Now, the old engine was good too, but it has nonetheless been made even better, in part to meet stringent Euro 5 standards, and in part because everyone likes more power. The new engine boasts a 1.5-mm larger bore and a 3-mm longer stroke, now measuring 102.5 x 76 mm. This bumps displacement from 1,170 cc to 1,254. Power is up, now at a claimed 134 horsepower and 105.5 lb.-ft. of torque, up from 123 hp and 92 lb.-ft.
The biggest power gain is in the lower revs, though, which is a result of BMW’s new ShiftCam technology. ShiftCam varies intake valve timing (two intake valves per cylinder) and lift by shifting the cam so that separate lobes operate each valve. One set of cam lobes has low lift and low duration, which enhances torque at low revs, while the other set of lobes has normal lift and duration. The low-lift lobes actually open each cylinder’s individual intake valve at a slightly different lift, which apparently enhances intake charge swirl and improves combustion.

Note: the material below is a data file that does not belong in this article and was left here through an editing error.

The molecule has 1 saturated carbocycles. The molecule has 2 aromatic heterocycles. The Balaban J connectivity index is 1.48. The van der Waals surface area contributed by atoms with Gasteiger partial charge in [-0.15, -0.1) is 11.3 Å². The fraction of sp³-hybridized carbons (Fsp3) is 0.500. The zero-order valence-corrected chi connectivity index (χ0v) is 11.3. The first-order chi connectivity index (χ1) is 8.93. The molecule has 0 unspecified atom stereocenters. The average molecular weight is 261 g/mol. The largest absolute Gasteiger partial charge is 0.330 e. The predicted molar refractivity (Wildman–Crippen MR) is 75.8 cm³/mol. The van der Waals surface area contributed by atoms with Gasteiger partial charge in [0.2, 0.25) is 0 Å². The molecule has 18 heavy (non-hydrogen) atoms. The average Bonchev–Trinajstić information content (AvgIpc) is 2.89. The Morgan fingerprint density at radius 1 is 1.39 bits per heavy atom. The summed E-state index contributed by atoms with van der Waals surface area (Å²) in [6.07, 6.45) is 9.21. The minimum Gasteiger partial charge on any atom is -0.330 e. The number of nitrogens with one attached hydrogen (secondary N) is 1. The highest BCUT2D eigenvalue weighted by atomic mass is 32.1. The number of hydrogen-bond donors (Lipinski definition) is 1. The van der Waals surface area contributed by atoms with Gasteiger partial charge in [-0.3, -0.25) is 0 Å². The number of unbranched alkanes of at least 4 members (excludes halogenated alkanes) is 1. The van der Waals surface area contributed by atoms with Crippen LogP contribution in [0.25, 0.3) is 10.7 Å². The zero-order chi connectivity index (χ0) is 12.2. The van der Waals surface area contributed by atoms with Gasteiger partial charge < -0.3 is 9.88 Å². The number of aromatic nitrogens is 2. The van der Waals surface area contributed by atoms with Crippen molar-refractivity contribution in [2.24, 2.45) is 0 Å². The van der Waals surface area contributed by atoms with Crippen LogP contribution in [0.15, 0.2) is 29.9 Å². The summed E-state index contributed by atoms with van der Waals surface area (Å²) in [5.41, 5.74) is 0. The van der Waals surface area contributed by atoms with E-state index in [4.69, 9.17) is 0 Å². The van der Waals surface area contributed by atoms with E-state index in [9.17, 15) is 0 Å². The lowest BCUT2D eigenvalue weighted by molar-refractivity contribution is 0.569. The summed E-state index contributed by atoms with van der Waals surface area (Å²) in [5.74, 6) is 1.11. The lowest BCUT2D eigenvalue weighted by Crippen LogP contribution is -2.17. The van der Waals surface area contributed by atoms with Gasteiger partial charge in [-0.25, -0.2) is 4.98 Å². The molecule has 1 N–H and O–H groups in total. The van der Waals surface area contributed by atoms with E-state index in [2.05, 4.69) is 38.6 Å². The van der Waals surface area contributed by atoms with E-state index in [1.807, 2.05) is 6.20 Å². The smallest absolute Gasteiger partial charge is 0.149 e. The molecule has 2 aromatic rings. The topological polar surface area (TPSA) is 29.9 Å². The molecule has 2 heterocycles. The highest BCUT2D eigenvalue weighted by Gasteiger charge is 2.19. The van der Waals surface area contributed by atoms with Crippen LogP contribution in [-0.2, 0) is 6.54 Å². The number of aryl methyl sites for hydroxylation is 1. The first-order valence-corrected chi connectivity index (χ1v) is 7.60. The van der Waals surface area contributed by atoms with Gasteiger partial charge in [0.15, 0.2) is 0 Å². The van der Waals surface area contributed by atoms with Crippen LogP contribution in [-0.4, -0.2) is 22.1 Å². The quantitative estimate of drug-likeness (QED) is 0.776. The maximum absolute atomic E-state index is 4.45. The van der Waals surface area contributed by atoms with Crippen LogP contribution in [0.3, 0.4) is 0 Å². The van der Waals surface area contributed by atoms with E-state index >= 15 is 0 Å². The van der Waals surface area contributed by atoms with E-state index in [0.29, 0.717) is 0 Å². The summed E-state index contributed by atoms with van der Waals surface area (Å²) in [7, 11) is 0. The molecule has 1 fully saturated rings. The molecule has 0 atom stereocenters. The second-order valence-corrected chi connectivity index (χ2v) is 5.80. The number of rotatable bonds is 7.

The intake valves operate on the normal lobes above 5,000 rpm, while engine load determines cam position below that engine speed. A computer-controlled solenoid actuates the cams within milliseconds. BMW says this new system does not change the valve adjustment intervals, which are at 20,000 km. Aside from boosting bottom-end power, other benefits include a smoother-running engine, reduced emissions, and between a 4 and 6 per cent improvement in fuel economy.
A quieter-toothed cam chain replaces the roller chain of the previous model, and the engine now incorporates knock sensors, which allow the use of low-octane fuel without the risk of engine damage. It still requires premium fuel for best performance.